Intrigue: James Ensor by Luc Tuymans

  • Art
Intrigue: James Ensor by Luc Tuymans


Fri, 18/11/2016 - 12:10


 James Ensor, The Skeleton Painter, 1896, oil on panel, 37.3 x 45.3cm
17 November, 2016

JAMES Ensor was raised in Ostend where his family ran a curio shop. Apart from brief periods of study he never escaped the seaside town or perhaps even the shop, which he described as “a jumble of assorted objects constantly being knocked over by a number of cats, deafen­ing parrots, and a monkey”.

Look at some of the 70 or so paintings, drawings and prints by Ensor (1860-1949) on show at the Royal Academy of Arts and see if you agree with the view that they “baffle, intrigue, and defy categorisation in equal measure”.

The first major show of the Belgian modernist’s art in the UK for 20 years, it’s curated by his fellow countryman Luc Tuymans. 

It borrows its title from one of Ensor’s most important oil paint­ings, The Intrigue from 1890, with a couple, perhaps newly wed, surrounded by an oddly-masked and menacing carnival audience. Such disconcerting notes can be found across a wide variety of Ensor’s art and he would persist with carnival and mask themes. 

The unexpected is everywhere. There are formal self-portraits and perhaps the best of these has him wearing an incongruous flowered hat to outdo Rubens. But that is not enough, for we have The Skeleton Painter, My Portrait as a Skeleton, The Artist Surrounded by Evil Spirits, and even an etching My Portrait in 1960. Yes that is the correct date because, in 1888, he depicted this future as his bones sitting up, apparently still in shoes, with a weird spider in the foreground.

And so it went on, with a heady mixture that included precise oils, from a bourgeois salon view to Ostend rooftops, Chinoiseries still-lifes, and even a cathedral etching. Yet more typical are the flights of fancy given away, in part, by some of the titles: The Haunted Furniture, Peculiar Insects, The Dangerous Cooks, The Bad Doctors, and The Pisser. Apparently Ensor didn’t fit in well at the Brussels royal academy and was back in his home town by 1880.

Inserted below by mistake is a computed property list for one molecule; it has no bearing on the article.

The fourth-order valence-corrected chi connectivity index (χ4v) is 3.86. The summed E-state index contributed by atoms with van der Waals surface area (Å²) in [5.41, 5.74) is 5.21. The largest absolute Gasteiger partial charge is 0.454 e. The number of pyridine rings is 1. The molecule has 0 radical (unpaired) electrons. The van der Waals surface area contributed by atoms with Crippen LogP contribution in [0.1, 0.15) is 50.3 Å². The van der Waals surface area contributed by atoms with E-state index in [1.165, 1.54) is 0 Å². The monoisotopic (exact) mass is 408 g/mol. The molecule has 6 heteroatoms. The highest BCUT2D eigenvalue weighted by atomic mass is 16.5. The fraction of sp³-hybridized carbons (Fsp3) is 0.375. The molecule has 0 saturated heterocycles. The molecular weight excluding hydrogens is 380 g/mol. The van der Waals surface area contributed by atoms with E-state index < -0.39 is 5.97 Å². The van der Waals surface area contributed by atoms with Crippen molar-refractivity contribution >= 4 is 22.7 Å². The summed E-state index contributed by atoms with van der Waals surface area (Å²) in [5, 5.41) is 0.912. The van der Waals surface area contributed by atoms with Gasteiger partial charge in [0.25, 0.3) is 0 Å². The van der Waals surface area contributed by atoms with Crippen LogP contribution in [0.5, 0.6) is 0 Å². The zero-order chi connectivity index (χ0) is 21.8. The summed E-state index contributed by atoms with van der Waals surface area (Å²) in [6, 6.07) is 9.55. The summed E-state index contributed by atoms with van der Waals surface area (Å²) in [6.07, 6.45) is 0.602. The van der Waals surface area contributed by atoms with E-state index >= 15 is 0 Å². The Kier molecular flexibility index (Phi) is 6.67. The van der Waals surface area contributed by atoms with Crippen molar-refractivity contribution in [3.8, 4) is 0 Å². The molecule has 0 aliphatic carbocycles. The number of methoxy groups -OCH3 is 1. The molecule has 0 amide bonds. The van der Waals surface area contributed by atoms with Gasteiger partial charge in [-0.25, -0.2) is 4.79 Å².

In a series of etchings The Deadly Sins, we see everything from vomiting to mayhem and the grim reaper. He makes religiosity fun, too, and just like Stanley Spencer, who had Christ Preaching at the Cookham Regatta, Ensor had his own take with The Entry of Christ into Brussels. But Ensor featured not only a crowd sporting banners  –“Salut Jesus Roi de Bruxelles” and “Les Charcutiers de Jerusalem” – but also a background advertisement for Colmans Mustard. 

He also did what Leonardo did before and Daphne Todd would do after: produce graphic pictures of their dead mothers.

Image: James Ensor, The Skeleton Painter, 1896, oil on panel, 37.3 x 45.3cm, Koninklijk Museum voor Schone Kunsten, Antwerp, inv 3112

• Intrigue: James Ensor by Luc Tuymans is at the Royal Academy of Arts, Piccadilly, until January 29. 

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